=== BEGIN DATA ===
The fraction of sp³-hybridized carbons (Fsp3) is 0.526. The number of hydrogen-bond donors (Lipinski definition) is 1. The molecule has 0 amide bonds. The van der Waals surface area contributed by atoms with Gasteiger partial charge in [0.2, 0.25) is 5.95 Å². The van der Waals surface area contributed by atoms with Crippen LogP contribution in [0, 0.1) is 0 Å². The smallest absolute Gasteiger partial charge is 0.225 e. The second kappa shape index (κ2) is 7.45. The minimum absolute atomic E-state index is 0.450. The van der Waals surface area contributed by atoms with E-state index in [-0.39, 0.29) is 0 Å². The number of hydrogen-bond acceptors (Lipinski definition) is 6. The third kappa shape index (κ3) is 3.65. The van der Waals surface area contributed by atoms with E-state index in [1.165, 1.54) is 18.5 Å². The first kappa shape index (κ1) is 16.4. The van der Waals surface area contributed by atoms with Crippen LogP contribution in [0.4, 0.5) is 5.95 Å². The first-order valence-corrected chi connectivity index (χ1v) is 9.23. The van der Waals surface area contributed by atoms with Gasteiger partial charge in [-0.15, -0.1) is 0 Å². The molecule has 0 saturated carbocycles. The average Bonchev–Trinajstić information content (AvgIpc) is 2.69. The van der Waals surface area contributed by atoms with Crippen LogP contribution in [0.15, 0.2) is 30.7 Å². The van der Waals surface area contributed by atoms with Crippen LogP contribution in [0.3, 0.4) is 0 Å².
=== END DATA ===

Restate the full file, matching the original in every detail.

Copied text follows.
The fraction of sp³-hybridized carbons (Fsp3) is 0.526. The number of hydrogen-bond donors (Lipinski definition) is 1. The molecule has 0 amide bonds. The van der Waals surface area contributed by atoms with Gasteiger partial charge in [0.2, 0.25) is 5.95 Å². The van der Waals surface area contributed by atoms with Crippen LogP contribution in [0, 0.1) is 0 Å². The smallest absolute Gasteiger partial charge is 0.225 e. The second kappa shape index (κ2) is 7.45. The minimum absolute atomic E-state index is 0.450. The van der Waals surface area contributed by atoms with E-state index in [-0.39, 0.29) is 0 Å². The number of hydrogen-bond acceptors (Lipinski definition) is 6. The third kappa shape index (κ3) is 3.65. The van der Waals surface area contributed by atoms with E-state index in [1.165, 1.54) is 18.5 Å². The first kappa shape index (κ1) is 16.4. The van der Waals surface area contributed by atoms with Crippen LogP contribution in [0.4, 0.5) is 5.95 Å². The first-order valence-corrected chi connectivity index (χ1v) is 9.23. The van der Waals surface area contributed by atoms with Gasteiger partial charge in [-0.15, -0.1) is 0 Å². The molecule has 0 saturated carbocycles. The average Bonchev–Trinajstić information content (AvgIpc) is 2.69. The van der Waals surface area contributed by atoms with Crippen LogP contribution in [0.15, 0.2) is 30.7 Å². The van der Waals surface area contributed by atoms with Crippen LogP contribution in [0.3, 0.4) is 0 Å².